Underground Profits: The Lucrative World of Cigarette Smuggling

Underground Profits: The Lucrative World of Cigarette Smuggling

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Underground Profits: The Lucrative World of Cigarette Smuggling

 

 
Cigarette smuggling is a hot new business as taxes rise in some states but remain marginal in others. Yes, the act of purchasing cigarettes in one state, then selling them in another is illegal; however, a truckload of cigarettes purchased down South can earn a smuggler upwards of $1,940,000 if they are sold in New York. And these lofty margins are what attract criminals into the underground world of cigarette smuggling. 
In 2011, roughly 65 percent of all cigarettes sold in New York were smuggled from another state, according to a free-market report think tank. This figure is up from roughly 36 percent in 2006. 
 
This illegal activity is not just taking place in New York; the Mackinac Center for Public Policy estimates that more than 15 states have smuggling rates that exceed 20 percent. Factor in counterfeit cigarettes from overseas, and the Bureau of Alcohol, Tobacco, Firearms and Explosives estimates lost government revenue at over $5 billion per year. 
 
Many involved in the legal sale of cigarettes blame rising state taxes for the exorbitant increase in illegal smuggling; these individuals estimate that things will get worse if President Obama’s proposed 94 cent per-pack cigarette tax increase goes through.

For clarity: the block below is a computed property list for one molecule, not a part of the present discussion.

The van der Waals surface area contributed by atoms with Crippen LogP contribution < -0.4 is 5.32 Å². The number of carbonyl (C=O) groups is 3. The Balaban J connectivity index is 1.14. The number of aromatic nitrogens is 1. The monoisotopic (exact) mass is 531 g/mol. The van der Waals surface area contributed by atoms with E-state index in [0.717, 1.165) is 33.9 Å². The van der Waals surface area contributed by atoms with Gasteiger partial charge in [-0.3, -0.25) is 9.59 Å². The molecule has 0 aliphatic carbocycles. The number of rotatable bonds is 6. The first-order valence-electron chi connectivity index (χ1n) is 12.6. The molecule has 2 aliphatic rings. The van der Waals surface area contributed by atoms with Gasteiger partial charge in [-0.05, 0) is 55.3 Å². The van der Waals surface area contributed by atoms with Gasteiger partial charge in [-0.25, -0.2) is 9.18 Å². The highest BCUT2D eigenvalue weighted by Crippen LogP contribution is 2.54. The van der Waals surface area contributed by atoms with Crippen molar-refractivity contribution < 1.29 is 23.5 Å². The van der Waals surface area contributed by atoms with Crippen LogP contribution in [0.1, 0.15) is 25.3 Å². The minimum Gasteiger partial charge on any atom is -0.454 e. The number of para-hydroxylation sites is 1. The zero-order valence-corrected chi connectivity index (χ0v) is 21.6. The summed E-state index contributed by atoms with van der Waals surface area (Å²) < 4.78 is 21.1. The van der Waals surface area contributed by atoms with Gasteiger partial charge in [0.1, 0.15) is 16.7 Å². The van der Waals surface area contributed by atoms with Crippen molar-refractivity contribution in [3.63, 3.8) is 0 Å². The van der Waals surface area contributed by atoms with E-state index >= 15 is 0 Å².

The New York-Virginia corridor is the most popular arena for illegal cigarette smuggling as the considerable difference in taxes and the states’ relative close proximity make it an attractive route for smugglers. In the state of Virginia, state taxes are 30 cents per pack while in New York, they are a whopping $5.85—the highest rate in the United States. 
 
While the Virginia-New York corridor gets the majority of the attention, professionals tracking the situation claim that trafficking rings can run from any of the low-cost states to the high ones. North Carolina to Michigan and Virginia to California are also popular routes for smuggling. 
 
The quantity of smuggled and/or counterfeit cigarettes arriving from overseas, particularly from China, is also increasing. These knockoffs are particularly bothersome to the American tobacco companies, and could pose a significant risk to consumers. “You have no idea what’s in a counterfeit cigarette,” says a spokesman for Altria, which produces Marlboro and other cigarettes. Rabbit feces, rat droppings and dirt have all been observed in counterfeit cigarettes, says Sutton, who notes that manufacturing typically takes place in old factories, in caves or underground. 
Public health officials believe there is no reason to oppose Obama’s tax proposal.
 
Higher cigarette taxes encourage Americans to quit smoking; smoking rates decreased by more than 10 percent after the 62-cent-a-pack federal tax increase in 2009. Moreover, smoking costs society a large amount of money—nearly $200 billion a year in lost productivity and medical costs, according to the U.S. Centers for Disease Control. The dollar amount is peanuts; however, compared to the nearly 500,000 lives lost each year to cigarette smoke. 
 
 
Source: AP

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